When Satoshi Nakamoto first set the Bitcoin blockchain into motion in January 2009, he was
simultaneously introducing two radical and untested concepts. The first is the "bitcoin", a decentralized
peer-to-peer online currency that maintains a value without any backing, intrinsic value or central issuer. So
far, the "bitcoin" as a currency unit has taken up the bulk of the public attention, both in terms of the political
aspects of a currency without a central bank and its extreme upward and downward volatility in price.
However, there is also another, equally important, part to Satoshi's grand experiment: the concept of a proof of
work-based blockchain to allow for public agreement on the order of transactions. Bitcoin as an application can
be described as a first-to-file system: if one entity has 50 BTC, and simultaneously sends the same 50 BTC to
A and to B, only the transaction that gets confirmed first will process. There is no intrinsic way of determining
from two transactions which came earlier, and for decades this stymied the development of decentralized
digital currency. Satoshi's blockchain was the first credible decentralized solution. And now, attention is
rapidly starting to shift toward this second part of Bitcoin's technology, and how the blockchain concept can be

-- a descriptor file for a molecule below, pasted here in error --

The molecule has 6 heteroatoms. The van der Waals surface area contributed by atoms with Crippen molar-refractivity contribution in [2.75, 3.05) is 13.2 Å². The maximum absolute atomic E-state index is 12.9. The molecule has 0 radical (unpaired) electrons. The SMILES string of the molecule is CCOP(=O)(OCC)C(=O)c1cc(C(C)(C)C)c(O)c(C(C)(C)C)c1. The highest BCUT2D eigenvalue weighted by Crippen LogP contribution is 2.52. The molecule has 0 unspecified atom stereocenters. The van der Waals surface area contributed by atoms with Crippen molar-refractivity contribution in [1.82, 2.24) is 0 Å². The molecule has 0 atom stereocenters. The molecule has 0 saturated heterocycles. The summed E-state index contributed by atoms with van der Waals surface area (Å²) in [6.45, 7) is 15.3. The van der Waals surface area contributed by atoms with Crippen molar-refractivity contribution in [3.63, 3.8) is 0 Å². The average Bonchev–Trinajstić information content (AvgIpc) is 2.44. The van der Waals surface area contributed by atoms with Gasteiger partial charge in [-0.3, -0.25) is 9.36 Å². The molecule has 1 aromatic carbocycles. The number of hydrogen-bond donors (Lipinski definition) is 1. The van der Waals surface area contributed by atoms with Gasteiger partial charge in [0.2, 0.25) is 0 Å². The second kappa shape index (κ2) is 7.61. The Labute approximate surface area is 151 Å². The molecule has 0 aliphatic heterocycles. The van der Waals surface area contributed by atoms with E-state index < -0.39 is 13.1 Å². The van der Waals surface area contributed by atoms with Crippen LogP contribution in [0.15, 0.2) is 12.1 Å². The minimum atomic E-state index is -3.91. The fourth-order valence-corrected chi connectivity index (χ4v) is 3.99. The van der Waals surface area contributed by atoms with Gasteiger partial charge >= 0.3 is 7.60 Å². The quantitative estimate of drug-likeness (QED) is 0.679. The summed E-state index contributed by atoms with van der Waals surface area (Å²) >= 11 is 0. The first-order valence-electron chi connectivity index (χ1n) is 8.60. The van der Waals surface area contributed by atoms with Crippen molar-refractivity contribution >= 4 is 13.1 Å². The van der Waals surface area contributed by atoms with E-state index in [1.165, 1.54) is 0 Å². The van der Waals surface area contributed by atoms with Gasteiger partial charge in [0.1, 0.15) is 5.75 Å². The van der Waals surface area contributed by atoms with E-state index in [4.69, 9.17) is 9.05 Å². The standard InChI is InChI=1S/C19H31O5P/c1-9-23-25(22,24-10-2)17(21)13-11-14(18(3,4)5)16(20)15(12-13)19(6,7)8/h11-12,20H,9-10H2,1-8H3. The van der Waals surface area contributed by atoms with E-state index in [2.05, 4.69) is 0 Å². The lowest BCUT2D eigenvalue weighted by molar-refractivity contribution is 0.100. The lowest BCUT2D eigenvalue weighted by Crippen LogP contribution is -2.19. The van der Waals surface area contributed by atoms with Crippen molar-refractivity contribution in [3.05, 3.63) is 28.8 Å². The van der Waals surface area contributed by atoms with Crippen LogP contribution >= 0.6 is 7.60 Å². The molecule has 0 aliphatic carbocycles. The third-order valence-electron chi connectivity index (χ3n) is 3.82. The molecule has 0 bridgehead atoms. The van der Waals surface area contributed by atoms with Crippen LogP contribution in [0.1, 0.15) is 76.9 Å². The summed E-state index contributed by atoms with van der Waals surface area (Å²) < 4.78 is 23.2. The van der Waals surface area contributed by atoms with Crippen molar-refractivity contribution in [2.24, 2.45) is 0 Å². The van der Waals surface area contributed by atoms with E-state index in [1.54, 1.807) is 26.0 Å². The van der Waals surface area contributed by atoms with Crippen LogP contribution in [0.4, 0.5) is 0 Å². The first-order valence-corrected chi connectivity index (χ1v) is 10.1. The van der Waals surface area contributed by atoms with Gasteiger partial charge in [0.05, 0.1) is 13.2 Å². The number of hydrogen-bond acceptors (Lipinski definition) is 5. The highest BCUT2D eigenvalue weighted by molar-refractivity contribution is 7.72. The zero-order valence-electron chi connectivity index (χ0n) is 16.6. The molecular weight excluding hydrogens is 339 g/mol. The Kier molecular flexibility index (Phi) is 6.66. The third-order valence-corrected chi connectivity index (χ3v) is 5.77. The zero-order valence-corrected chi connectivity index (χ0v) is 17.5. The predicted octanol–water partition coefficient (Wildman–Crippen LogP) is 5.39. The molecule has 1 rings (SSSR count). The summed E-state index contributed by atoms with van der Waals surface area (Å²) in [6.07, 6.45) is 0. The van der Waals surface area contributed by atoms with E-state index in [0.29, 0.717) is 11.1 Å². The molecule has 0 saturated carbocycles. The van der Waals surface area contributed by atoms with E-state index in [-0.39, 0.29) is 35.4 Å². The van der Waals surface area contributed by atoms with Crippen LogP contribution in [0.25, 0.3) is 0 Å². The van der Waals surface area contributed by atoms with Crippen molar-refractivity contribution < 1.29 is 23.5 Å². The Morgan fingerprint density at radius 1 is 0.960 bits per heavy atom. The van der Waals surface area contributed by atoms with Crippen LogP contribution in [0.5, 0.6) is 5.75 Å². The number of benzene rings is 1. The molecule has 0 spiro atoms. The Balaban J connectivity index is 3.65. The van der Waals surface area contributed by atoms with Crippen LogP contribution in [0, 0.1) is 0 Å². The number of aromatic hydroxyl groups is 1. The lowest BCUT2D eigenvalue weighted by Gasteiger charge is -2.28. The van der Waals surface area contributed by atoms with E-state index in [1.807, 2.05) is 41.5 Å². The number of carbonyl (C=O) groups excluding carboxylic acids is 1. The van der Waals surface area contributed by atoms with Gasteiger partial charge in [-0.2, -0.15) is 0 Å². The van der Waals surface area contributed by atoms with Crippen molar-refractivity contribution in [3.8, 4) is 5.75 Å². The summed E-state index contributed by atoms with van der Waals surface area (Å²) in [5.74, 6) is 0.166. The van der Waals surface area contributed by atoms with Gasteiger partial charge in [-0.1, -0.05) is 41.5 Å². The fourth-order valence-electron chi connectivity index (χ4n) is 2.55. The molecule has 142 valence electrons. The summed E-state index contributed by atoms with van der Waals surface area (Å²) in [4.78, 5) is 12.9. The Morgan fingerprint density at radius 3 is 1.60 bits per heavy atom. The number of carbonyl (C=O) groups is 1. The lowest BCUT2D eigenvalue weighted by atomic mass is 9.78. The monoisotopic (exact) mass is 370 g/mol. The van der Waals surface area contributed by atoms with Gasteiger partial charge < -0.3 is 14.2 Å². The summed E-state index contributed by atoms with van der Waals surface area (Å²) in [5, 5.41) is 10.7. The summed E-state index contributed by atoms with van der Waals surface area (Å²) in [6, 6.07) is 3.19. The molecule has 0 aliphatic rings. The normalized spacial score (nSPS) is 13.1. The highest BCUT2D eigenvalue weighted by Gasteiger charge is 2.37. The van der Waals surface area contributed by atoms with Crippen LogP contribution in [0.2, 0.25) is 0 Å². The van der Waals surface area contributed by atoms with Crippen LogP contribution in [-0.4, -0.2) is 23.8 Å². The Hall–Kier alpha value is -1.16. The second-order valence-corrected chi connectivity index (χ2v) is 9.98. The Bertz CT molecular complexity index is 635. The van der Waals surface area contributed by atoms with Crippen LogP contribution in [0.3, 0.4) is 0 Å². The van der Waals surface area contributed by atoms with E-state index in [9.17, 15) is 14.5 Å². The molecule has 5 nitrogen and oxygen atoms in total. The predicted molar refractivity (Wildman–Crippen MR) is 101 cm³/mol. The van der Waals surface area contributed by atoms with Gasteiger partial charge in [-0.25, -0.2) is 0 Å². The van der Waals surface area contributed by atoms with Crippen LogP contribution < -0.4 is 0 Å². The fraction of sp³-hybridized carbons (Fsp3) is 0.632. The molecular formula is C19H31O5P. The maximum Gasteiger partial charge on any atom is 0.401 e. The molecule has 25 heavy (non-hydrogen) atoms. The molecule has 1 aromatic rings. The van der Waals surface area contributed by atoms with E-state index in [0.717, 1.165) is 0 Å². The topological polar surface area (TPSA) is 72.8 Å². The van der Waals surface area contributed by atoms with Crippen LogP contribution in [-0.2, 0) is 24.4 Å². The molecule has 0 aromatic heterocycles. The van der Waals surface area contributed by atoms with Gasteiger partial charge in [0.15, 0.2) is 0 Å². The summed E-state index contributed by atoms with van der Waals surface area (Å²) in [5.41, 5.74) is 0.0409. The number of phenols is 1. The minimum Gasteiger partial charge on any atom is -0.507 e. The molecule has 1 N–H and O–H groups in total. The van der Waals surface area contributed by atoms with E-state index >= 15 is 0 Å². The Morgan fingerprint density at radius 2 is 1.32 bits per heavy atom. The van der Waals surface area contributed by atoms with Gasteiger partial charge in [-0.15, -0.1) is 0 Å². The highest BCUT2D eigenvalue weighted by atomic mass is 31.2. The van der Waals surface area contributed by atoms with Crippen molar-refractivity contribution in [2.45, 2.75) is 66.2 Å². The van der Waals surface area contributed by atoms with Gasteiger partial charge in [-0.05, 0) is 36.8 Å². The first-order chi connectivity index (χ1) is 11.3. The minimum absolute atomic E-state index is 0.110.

used for more than just money.

Commonly cited applications include using on-blockchain digital assets to represent custom currencies and
financial instruments ("colored coins"), the ownership of an underlying physical device ("smart property"),
non-fungible assets such as domain names ("Namecoin") as well as more advanced applications such as
decentralized exchange, financial derivatives, peer-to-peer gambling and on-blockchain identity and
reputation systems. Another important area of inquiry is "smart contracts" - systems which automatically
move digital assets according to arbitrary pre-specified rules. For example, one might have a treasury contract
of the form "A can withdraw up to X currency units per day, B can withdraw up to Y per day, A and B together
can withdraw anything, and A can shut off B's ability to withdraw". The logical extension of this is
decentralized autonomous organizations (DAOs) - long-term smart contracts that contain the assets and
encode the bylaws of an entire organization. What Ethereum intends to provide is a blockchain with a built-in
fully fledged Turing-complete programming language that can be used to create "contracts" that can be used
to encode arbitrary state transition functions, allowing users to create any of the systems described above, as
well as many others that we have not yet imagined, simply by writing up the logic in a few lines of code.

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